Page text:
• Various “supporters” of Luby on Facebook and other social media sites have felt the need to state that they approve of Luby’s stance, but don’t worry, they don’t identify with the f-word… feminist!
  • On the Change.org petition to President Susan Herbst, presented by The Feminist Wire, entitled, “UConn: Denounce Threats Against a Student and Make Campus Safer for Everyone”, individuals have signed and commented from across the nation, India, Canada, and Tanzania.  One supporter from India writes, “It’s really amazing that misogyny and violence against women is rampant in the US which is [supposed] to be the land of equal opportunities, freedom and equality. This country is on par with less developed nations in terms of attitudes to women.” Tell it like it is.
  • UConn student activists, who proudly and avidly identify themselves as feminists, are planning…something (TBA).  Personally, although I have been infuriated by the frequent speak-out-against-rape-culture-get-threatened-with-rape events as of late, this is MY peer, MY campus, MY community, and the safety of my friends, family, and colleagues that is at stake.  And although it is exhausting (dear God, this work is exhausting… and frustrating… and triggering!) I have to do something, to make a statement and take action against the college culture that is potentiating violence and sexual assault.  If you want to get involved, leave a post for more information and who to contact.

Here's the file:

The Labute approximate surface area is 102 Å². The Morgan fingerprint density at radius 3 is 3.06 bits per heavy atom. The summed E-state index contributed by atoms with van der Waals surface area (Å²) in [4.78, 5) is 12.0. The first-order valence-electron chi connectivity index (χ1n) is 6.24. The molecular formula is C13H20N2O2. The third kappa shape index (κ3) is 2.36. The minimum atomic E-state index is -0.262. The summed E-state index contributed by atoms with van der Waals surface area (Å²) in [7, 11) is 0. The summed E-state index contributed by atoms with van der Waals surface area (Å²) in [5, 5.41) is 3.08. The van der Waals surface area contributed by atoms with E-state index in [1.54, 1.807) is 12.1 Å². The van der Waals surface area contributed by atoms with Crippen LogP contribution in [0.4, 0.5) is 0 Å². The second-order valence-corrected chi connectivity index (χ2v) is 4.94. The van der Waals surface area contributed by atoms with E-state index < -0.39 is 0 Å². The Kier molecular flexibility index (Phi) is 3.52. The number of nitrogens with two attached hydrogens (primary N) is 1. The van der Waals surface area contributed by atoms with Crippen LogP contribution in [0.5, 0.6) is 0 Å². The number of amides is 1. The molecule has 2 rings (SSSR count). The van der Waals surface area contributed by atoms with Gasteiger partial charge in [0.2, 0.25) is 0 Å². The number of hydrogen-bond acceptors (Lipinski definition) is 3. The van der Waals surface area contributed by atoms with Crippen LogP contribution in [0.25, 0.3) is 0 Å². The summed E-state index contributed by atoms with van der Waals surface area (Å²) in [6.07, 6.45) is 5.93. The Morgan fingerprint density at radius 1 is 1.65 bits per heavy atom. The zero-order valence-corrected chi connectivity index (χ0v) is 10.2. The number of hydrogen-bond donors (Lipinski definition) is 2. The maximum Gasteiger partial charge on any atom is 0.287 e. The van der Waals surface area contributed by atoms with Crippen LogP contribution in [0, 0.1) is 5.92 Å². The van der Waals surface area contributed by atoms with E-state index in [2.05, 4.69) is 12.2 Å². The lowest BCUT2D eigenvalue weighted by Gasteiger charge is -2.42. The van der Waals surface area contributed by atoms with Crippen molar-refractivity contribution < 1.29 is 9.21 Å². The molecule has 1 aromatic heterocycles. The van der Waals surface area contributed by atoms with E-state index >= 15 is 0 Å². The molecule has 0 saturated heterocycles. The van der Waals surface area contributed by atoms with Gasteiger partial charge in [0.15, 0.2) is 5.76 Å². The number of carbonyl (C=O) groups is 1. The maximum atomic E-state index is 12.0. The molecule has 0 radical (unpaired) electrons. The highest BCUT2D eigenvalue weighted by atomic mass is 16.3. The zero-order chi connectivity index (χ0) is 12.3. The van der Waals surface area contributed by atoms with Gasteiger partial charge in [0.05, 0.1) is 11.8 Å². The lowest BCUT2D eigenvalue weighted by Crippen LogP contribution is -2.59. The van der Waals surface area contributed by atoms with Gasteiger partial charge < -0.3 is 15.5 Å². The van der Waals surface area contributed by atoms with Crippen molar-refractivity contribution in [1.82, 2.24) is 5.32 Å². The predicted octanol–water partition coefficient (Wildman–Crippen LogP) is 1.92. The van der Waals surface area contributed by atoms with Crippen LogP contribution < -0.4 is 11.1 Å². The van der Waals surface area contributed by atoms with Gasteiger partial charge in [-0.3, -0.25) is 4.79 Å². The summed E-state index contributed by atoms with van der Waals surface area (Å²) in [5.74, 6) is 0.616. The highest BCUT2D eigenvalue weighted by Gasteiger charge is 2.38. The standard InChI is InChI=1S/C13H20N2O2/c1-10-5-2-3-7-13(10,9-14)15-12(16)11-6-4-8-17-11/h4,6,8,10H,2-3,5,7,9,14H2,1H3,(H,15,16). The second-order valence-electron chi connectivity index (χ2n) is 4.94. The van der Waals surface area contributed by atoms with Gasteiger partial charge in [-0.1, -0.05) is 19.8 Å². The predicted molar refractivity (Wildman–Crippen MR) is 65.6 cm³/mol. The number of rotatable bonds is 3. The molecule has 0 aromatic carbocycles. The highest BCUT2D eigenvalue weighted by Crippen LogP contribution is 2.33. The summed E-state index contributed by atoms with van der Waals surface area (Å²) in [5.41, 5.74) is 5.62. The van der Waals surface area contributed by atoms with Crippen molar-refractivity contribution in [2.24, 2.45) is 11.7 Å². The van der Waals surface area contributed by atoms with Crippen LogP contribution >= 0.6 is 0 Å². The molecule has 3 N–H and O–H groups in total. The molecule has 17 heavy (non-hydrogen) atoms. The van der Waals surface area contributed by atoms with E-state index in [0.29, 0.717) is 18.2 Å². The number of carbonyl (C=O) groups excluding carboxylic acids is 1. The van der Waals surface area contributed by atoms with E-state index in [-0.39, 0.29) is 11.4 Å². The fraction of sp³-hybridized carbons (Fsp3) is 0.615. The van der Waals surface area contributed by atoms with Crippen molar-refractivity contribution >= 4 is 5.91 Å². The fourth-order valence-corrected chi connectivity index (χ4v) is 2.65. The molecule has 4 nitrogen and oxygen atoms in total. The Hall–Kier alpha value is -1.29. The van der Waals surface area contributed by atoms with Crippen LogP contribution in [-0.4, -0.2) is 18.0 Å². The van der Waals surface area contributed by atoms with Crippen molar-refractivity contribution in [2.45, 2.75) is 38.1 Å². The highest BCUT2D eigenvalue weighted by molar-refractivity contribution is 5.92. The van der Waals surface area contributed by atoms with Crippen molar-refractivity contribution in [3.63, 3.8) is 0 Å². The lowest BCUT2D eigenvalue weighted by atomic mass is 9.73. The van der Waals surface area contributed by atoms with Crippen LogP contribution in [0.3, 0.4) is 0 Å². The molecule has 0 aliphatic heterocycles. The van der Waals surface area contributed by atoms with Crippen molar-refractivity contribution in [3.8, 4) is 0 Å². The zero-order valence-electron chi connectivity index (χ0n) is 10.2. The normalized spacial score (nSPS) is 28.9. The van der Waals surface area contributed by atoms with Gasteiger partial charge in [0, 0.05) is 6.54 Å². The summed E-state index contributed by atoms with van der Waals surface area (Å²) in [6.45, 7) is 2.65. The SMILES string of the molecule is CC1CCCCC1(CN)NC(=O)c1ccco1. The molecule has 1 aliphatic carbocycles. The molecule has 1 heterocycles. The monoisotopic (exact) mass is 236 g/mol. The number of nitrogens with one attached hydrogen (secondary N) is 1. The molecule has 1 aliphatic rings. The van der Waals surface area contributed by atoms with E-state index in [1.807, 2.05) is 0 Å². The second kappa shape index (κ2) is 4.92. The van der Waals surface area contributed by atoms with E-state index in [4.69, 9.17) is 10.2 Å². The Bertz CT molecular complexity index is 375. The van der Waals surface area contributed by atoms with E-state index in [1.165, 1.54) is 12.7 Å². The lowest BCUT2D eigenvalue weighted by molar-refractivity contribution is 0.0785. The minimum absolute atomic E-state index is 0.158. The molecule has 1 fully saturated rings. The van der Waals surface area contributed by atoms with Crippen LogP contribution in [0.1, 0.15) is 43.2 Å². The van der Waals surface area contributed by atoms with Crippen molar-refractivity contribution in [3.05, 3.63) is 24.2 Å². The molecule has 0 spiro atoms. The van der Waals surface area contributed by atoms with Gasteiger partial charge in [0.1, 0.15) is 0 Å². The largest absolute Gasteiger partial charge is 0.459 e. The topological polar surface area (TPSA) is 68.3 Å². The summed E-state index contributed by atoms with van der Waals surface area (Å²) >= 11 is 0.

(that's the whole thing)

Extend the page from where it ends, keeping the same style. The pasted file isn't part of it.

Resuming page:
To read Carolyn Luby’s full letter to President Susan Herbst:

http://thefeministwire.com/2013/04/an-open-letter-to-uconn-president-susan-herbst/

Sign the petition on Change.org for Susan Herbst to take a stand on the issue of sexual violence and make campus a safer place for everyone:

http://www.change.org/petitions/uconn-denounce-threats-against-a-student-and-make-the-campus-safer-for-everyone?utm_campaign=twitter_link&utm_medium=twitter&utm_source=share_petition

Can men be taught not to rape? Hell, yes!